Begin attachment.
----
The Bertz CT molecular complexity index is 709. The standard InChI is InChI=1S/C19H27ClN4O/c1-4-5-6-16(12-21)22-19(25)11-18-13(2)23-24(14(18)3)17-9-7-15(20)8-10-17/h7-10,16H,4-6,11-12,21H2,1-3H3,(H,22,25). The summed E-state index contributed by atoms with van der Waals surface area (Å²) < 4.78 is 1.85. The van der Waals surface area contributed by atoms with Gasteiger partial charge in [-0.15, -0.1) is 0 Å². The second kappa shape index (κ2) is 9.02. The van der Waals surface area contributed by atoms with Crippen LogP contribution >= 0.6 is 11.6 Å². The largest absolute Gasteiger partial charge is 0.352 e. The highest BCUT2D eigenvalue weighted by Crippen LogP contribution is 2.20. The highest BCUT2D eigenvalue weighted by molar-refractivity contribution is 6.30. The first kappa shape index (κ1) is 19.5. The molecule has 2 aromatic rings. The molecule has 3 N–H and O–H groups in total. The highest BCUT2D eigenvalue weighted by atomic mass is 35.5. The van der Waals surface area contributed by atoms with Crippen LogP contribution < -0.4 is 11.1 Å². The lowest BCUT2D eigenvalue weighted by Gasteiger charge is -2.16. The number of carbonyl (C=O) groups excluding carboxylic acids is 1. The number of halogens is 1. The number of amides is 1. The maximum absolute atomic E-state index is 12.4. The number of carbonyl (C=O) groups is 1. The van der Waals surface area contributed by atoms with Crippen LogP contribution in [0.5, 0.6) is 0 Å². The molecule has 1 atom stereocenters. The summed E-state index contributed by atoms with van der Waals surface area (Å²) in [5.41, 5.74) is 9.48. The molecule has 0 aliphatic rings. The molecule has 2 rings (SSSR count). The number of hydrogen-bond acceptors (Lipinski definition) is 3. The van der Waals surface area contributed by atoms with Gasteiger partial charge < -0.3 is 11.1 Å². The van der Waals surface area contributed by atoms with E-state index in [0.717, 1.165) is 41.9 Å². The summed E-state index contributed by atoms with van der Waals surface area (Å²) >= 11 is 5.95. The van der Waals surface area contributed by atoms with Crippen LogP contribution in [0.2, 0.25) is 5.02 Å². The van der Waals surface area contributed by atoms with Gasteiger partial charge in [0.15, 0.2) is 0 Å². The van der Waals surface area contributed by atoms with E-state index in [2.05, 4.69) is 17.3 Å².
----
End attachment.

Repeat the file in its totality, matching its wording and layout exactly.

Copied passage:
The Bertz CT molecular complexity index is 709. The standard InChI is InChI=1S/C19H27ClN4O/c1-4-5-6-16(12-21)22-19(25)11-18-13(2)23-24(14(18)3)17-9-7-15(20)8-10-17/h7-10,16H,4-6,11-12,21H2,1-3H3,(H,22,25). The summed E-state index contributed by atoms with van der Waals surface area (Å²) < 4.78 is 1.85. The van der Waals surface area contributed by atoms with Gasteiger partial charge in [-0.15, -0.1) is 0 Å². The second kappa shape index (κ2) is 9.02. The van der Waals surface area contributed by atoms with Crippen LogP contribution >= 0.6 is 11.6 Å². The largest absolute Gasteiger partial charge is 0.352 e. The highest BCUT2D eigenvalue weighted by Crippen LogP contribution is 2.20. The highest BCUT2D eigenvalue weighted by molar-refractivity contribution is 6.30. The first kappa shape index (κ1) is 19.5. The molecule has 2 aromatic rings. The molecule has 3 N–H and O–H groups in total. The highest BCUT2D eigenvalue weighted by atomic mass is 35.5. The van der Waals surface area contributed by atoms with Crippen LogP contribution < -0.4 is 11.1 Å². The lowest BCUT2D eigenvalue weighted by Gasteiger charge is -2.16. The number of carbonyl (C=O) groups excluding carboxylic acids is 1. The number of halogens is 1. The number of amides is 1. The maximum absolute atomic E-state index is 12.4. The number of carbonyl (C=O) groups is 1. The van der Waals surface area contributed by atoms with Crippen LogP contribution in [0.5, 0.6) is 0 Å². The molecule has 1 atom stereocenters. The summed E-state index contributed by atoms with van der Waals surface area (Å²) in [5.41, 5.74) is 9.48. The molecule has 0 aliphatic rings. The molecule has 2 rings (SSSR count). The number of hydrogen-bond acceptors (Lipinski definition) is 3. The van der Waals surface area contributed by atoms with Gasteiger partial charge < -0.3 is 11.1 Å². The van der Waals surface area contributed by atoms with E-state index in [0.717, 1.165) is 41.9 Å². The summed E-state index contributed by atoms with van der Waals surface area (Å²) >= 11 is 5.95. The van der Waals surface area contributed by atoms with Crippen LogP contribution in [0.2, 0.25) is 5.02 Å². The van der Waals surface area contributed by atoms with Gasteiger partial charge in [0.15, 0.2) is 0 Å². The van der Waals surface area contributed by atoms with E-state index in [2.05, 4.69) is 17.3 Å².